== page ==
Your Existing Situation
Volatile and outgoing. Needs to feel that events are developing along desired lines, otherwise irritation can lead to changeability or superficial activities.
Your Stress Sources
Resilience and tenacity have become weakened. Feels overtaxed, worn out, and getting nowhere, but continues to stand his ground. He feels this adverse situation as an actual tangible pressure which is intolerable to him and from which he wants to escape, but he feels unable to make the necessary decision.
Your Restrained Characteristics
Insists that his goals and realistic and sticks obstinately to them, even though circumstances are forcing him to compromise. Very exacting in the standards he applies to his choice of a partner.
Your Desired Objective
Longs for tenderness and for a sensitivity of feeling into which he can blend. Responsive to anything esthetic and tasteful.
Your Actual Problem
Tensions and stresses induced by trying to cope with conditions which are really beyond his capabilities or reserves of strength have led to considerable anxiety, and a sense of personal (but admitted) inadequacy. He seeks to escape into a more peaceful and problem-free situation, in which he will no longer have to assert himself or contend with so much pressure.
Your Actual Problem #2
Needs to achieve a stable and peaceful condition, enabling him to free himself of the worry that he may be prevented from achieving all the things he wants.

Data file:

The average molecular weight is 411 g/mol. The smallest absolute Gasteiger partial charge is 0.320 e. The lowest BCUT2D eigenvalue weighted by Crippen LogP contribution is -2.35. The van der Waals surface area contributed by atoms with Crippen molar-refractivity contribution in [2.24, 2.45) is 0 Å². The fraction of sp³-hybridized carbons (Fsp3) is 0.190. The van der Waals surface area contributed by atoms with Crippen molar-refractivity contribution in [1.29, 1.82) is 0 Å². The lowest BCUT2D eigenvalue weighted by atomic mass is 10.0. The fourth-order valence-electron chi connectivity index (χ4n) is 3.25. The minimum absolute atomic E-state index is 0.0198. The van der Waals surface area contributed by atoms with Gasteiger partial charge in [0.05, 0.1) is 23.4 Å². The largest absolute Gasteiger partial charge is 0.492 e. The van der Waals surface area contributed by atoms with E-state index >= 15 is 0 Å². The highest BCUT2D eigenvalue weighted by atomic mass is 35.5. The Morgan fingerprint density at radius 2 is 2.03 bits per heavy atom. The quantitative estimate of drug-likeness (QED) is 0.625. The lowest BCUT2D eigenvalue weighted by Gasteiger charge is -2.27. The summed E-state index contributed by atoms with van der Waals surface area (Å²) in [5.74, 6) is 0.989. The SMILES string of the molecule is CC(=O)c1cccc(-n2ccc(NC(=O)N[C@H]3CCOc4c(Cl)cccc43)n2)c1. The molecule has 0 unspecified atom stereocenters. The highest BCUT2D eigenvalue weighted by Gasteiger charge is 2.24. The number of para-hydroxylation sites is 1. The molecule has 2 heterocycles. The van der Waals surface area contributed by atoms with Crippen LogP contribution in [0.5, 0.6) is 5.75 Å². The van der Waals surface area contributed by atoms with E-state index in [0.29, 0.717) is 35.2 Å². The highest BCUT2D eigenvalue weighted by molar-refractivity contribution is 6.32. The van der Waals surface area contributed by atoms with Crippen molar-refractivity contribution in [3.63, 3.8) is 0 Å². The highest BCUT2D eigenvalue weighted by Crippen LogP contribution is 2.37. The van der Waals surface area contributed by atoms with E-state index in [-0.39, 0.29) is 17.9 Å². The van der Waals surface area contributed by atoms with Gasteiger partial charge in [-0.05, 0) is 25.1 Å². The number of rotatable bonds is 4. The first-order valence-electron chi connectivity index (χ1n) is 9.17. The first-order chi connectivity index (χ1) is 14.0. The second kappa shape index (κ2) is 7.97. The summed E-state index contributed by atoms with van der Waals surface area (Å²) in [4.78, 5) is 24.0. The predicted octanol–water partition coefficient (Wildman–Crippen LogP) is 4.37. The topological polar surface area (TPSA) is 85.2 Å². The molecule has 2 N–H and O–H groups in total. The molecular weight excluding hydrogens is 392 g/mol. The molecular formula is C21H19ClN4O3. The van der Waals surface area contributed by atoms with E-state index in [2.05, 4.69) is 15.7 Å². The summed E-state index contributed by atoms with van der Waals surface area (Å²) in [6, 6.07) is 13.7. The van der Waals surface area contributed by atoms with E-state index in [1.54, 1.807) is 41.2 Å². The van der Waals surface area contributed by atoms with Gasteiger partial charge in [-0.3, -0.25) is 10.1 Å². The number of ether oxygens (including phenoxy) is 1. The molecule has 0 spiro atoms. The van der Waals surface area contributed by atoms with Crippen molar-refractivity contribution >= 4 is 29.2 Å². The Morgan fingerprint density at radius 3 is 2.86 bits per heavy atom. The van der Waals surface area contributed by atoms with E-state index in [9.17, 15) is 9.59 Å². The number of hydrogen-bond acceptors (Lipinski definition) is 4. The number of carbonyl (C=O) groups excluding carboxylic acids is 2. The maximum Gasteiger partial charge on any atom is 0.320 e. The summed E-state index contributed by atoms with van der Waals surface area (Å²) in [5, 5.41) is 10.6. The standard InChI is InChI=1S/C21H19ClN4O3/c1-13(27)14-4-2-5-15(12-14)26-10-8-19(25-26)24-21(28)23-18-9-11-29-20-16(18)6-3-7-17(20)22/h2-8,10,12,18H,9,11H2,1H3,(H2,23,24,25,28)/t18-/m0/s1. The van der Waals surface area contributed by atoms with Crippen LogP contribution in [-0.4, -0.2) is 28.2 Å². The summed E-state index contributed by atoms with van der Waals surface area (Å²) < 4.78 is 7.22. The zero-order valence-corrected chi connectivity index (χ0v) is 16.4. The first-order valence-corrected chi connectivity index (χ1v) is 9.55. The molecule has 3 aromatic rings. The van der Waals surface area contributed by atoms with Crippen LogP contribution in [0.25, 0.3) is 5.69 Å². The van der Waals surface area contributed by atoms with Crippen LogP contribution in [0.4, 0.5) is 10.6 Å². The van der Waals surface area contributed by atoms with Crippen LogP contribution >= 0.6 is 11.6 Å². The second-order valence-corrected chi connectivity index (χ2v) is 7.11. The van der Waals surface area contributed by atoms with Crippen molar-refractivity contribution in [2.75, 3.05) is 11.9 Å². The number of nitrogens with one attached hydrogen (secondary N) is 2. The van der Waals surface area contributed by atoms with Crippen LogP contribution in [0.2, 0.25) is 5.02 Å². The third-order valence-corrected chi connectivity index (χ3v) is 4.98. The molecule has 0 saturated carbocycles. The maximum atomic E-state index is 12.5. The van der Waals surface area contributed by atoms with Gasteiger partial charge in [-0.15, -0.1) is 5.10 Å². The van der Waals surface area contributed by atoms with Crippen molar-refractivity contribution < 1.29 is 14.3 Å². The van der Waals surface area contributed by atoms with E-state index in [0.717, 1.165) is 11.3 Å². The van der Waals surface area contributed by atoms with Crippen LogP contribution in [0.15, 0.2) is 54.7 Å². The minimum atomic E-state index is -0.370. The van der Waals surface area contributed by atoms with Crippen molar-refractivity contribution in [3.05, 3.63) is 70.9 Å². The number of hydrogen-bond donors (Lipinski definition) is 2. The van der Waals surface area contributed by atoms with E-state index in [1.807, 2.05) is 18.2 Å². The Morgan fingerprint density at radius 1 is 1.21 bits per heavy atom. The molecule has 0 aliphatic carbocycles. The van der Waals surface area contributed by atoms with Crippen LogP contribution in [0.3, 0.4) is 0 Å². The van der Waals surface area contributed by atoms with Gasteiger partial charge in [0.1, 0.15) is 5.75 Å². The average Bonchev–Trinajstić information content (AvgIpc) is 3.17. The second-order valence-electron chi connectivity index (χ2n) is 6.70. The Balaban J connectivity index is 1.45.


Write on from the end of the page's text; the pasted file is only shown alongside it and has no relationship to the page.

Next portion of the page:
Doesn't that sound familiar? I guess it's another way of saying I'll be glad when the weekend rolls around, so I can relax and recharge.
You can take the test here:
And check the interactive mood ring here:
Posted by Ron Rhodes at 2:38 PM
Wednesday, January 02, 2008
It's not easy to explain how memories are made. Certainly we don't remember everything that has ever happened to us or passed before our eyes or between our ears. You know what it's like to bump into someone whom you know you know, but you can't put a name to the face. "I'll never forget whatshername" is a common affliction, and it doesn't mean the forgetful person is being thoughtless. It's just that we are human, and memories get overwritten with other experiences and, darn it, we forget.
I find, though, as the years advance, that it is possible to keep the archives limber and responsive, and often that is done by getting new things to remember, which then link to older memories and so on back deep into the vault. It may be a reason why, as the year begins, I smile. I have new things worth remembering. So, naturally, I want to reinforce those good things and keep them coming. Meanwhile, perhaps by comparison or just because of random synapse zapping, I dredge up a forgotten happy moment from an otherwise not-so-happy situation and that reinforces the new happy memory.
Happiness abounds, in other words. I think love has something to do with it. Loving and being loved. It's a happy thought, isn't it.